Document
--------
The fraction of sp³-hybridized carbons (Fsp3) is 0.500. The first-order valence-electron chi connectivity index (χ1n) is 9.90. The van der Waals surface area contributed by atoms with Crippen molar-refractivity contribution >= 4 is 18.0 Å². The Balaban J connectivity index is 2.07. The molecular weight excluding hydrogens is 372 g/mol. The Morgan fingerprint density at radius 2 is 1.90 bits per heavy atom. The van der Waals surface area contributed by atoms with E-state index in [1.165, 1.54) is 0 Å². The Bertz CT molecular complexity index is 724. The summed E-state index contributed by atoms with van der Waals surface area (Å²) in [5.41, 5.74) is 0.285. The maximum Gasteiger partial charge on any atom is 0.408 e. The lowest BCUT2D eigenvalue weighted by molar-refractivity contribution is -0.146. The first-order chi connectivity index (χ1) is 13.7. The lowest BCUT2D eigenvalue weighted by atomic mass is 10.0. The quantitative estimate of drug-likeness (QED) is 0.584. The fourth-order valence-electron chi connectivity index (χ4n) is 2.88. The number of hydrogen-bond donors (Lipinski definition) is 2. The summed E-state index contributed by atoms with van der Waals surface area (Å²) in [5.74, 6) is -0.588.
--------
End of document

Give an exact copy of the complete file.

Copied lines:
The fraction of sp³-hybridized carbons (Fsp3) is 0.500. The first-order valence-electron chi connectivity index (χ1n) is 9.90. The van der Waals surface area contributed by atoms with Crippen molar-refractivity contribution >= 4 is 18.0 Å². The Balaban J connectivity index is 2.07. The molecular weight excluding hydrogens is 372 g/mol. The Morgan fingerprint density at radius 2 is 1.90 bits per heavy atom. The van der Waals surface area contributed by atoms with E-state index in [1.165, 1.54) is 0 Å². The Bertz CT molecular complexity index is 724. The summed E-state index contributed by atoms with van der Waals surface area (Å²) in [5.41, 5.74) is 0.285. The maximum Gasteiger partial charge on any atom is 0.408 e. The lowest BCUT2D eigenvalue weighted by molar-refractivity contribution is -0.146. The first-order chi connectivity index (χ1) is 13.7. The lowest BCUT2D eigenvalue weighted by atomic mass is 10.0. The quantitative estimate of drug-likeness (QED) is 0.584. The fourth-order valence-electron chi connectivity index (χ4n) is 2.88. The number of hydrogen-bond donors (Lipinski definition) is 2. The summed E-state index contributed by atoms with van der Waals surface area (Å²) in [5.74, 6) is -0.588.